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Lord, When You Came Down to The Jordan / The Baptism of our LORD

Matthew 3:13-17

Jesus answered him, “Let it be so now, for thus it is fitting for us to fulfill all righteousness.”

There’s an old Baptist minister who preached every Sunday on Baptism by immersion. Everyone agreed with his doctrine, but they were tired of hearing the same subject dealt with every week.

The deacons tried to solve the problem with diplomacy. They complimented him on his pulpit skills and suggested to him that he was such a natural preacher that they wanted to try an experiment. They wanted to hand him a piece of paper with a scripture lesson on it just before he stepped into the pulpit. We believe that you’re so good, they said, that you can preach a great sermon with no preparation at all, just that slip of paper.

What preacher could resist an approach like that? So, the deacons got busy searching the Scriptures for a text which was totally unrelated to Baptism by immersion. They selected the opening verse of Genesis: In the beginning, God created the heaven and the earth. There was absolutely nothing in that text that had anything to do with Baptism.

When they handed him the text, he read it out loud three times. Then turned to the congregation and said, if I remember geography right, the earth is one-fourth land and three-fourths water. Water brings me to my subject for the day: Baptism by immersion. Hints don’t work with some people, do they?

Meanwhile, down at the Methodist church, a group of fourth graders were studying infant Baptism. Their Sunday School teacher asked, why do we use water in Baptisms? One kid said, to make the baby’s hair grow.

And over at the Catholic church a little girl watched quietly and intently as the priest Baptized her little brother. But when the ceremony reached the pouring of water, the little girl became nervous. She edged up to the Baptismal font and whispered, and wash behind his ears too, Father.

This morning we celebrate the Baptism of Jesus, remembering that day long ago when He was baptized by John the Baptist in the Jordan River. Jesus was part of a large crowd of people from all over who were making their way out to the wilderness to see and hear John. John’s message was simple: Repent, for the Kingdom of Heaven has come near.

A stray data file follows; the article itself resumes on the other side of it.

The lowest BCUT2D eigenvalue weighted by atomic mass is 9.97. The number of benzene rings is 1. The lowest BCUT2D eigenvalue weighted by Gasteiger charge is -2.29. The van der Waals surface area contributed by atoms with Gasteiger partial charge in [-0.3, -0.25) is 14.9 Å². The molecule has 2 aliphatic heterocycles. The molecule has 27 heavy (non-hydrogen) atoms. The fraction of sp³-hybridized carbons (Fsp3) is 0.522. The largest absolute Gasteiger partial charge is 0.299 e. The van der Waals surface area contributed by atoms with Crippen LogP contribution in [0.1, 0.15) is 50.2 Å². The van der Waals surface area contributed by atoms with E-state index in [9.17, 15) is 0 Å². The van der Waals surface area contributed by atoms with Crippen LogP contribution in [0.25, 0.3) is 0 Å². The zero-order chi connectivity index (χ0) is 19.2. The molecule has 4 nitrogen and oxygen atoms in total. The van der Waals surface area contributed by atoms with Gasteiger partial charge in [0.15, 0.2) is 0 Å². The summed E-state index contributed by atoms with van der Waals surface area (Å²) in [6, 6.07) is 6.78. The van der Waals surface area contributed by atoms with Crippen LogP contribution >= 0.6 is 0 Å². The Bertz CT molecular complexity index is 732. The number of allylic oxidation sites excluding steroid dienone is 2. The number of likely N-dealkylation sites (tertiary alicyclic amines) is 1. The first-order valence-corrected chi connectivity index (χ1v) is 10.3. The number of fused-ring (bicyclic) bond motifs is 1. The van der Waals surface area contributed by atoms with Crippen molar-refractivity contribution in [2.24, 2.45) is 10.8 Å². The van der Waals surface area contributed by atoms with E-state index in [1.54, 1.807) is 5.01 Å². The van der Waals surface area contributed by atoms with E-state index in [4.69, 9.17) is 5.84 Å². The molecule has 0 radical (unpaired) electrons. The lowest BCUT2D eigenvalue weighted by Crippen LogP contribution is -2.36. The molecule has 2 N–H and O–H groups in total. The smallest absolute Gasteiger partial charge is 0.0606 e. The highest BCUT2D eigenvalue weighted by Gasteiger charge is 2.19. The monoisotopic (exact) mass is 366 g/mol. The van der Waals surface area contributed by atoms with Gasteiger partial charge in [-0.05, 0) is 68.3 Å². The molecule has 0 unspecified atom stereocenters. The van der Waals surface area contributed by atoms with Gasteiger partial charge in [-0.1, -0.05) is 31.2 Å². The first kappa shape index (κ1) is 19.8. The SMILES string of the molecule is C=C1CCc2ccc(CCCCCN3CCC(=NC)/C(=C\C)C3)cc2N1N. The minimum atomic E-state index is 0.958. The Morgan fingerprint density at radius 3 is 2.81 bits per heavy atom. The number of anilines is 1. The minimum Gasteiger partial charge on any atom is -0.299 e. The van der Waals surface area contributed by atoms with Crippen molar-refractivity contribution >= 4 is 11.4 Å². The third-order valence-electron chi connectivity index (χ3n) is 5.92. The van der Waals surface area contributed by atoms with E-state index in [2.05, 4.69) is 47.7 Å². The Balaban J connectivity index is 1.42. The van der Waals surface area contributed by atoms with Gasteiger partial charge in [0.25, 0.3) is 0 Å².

Jesus left His hometown of Nazareth to be Baptized by John. Jesus was different from all the other people who listened to John’s message. Jesus wasn’t Baptized because He was caught up in the excitement of John’s preaching, nor was He Baptized because He needed His sins washed away.

When Jesus was Baptized in the Jordan, He identified with us! Which answers that puzzling question about why Jesus, who was the Son of God, without sin, would need to be Baptized by John. Clearly, Jesus didn’t need to have His sins forgiven. He wasn’t overwhelmed by John’s preaching, as wonderful as John’s preaching surely was. John even said to Jesus, I need to be Baptized by You. I’m sure, Jesus wanted to see the same thing that other people saw when they came up out of the water. It’s easier for us to identify with someone who has experienced the same things we have. There’s a common bond with someone who knows what we feel.

One reason the Incarnation is so important to us is that we want to believe that God understands what it’s like to be human. There on the banks of the Jordan Jesus identified with us.